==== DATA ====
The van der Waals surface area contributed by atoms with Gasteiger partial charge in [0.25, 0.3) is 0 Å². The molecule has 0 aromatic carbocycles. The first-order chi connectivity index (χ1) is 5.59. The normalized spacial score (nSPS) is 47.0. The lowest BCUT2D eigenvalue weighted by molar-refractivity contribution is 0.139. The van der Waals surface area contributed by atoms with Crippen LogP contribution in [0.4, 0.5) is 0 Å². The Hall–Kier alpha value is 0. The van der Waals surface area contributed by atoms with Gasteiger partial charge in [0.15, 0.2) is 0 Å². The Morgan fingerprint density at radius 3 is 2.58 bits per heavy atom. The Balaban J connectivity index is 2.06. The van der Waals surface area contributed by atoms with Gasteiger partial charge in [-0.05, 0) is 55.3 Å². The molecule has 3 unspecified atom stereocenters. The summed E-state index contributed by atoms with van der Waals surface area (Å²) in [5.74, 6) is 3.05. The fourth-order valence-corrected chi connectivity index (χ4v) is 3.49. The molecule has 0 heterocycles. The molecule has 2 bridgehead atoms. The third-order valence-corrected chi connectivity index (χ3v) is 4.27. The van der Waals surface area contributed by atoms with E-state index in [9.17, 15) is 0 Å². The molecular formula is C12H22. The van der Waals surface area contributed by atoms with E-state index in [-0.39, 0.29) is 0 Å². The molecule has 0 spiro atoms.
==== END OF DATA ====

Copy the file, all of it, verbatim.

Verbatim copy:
The van der Waals surface area contributed by atoms with Gasteiger partial charge in [0.25, 0.3) is 0 Å². The molecule has 0 aromatic carbocycles. The first-order chi connectivity index (χ1) is 5.59. The normalized spacial score (nSPS) is 47.0. The lowest BCUT2D eigenvalue weighted by molar-refractivity contribution is 0.139. The van der Waals surface area contributed by atoms with Crippen LogP contribution in [0.4, 0.5) is 0 Å². The Hall–Kier alpha value is 0. The van der Waals surface area contributed by atoms with Gasteiger partial charge in [0.15, 0.2) is 0 Å². The Morgan fingerprint density at radius 3 is 2.58 bits per heavy atom. The Balaban J connectivity index is 2.06. The van der Waals surface area contributed by atoms with Gasteiger partial charge in [-0.05, 0) is 55.3 Å². The molecule has 3 unspecified atom stereocenters. The summed E-state index contributed by atoms with van der Waals surface area (Å²) in [5.74, 6) is 3.05. The fourth-order valence-corrected chi connectivity index (χ4v) is 3.49. The molecule has 0 heterocycles. The molecule has 2 bridgehead atoms. The third-order valence-corrected chi connectivity index (χ3v) is 4.27. The van der Waals surface area contributed by atoms with E-state index in [9.17, 15) is 0 Å². The molecular formula is C12H22. The van der Waals surface area contributed by atoms with E-state index in [-0.39, 0.29) is 0 Å². The molecule has 0 spiro atoms.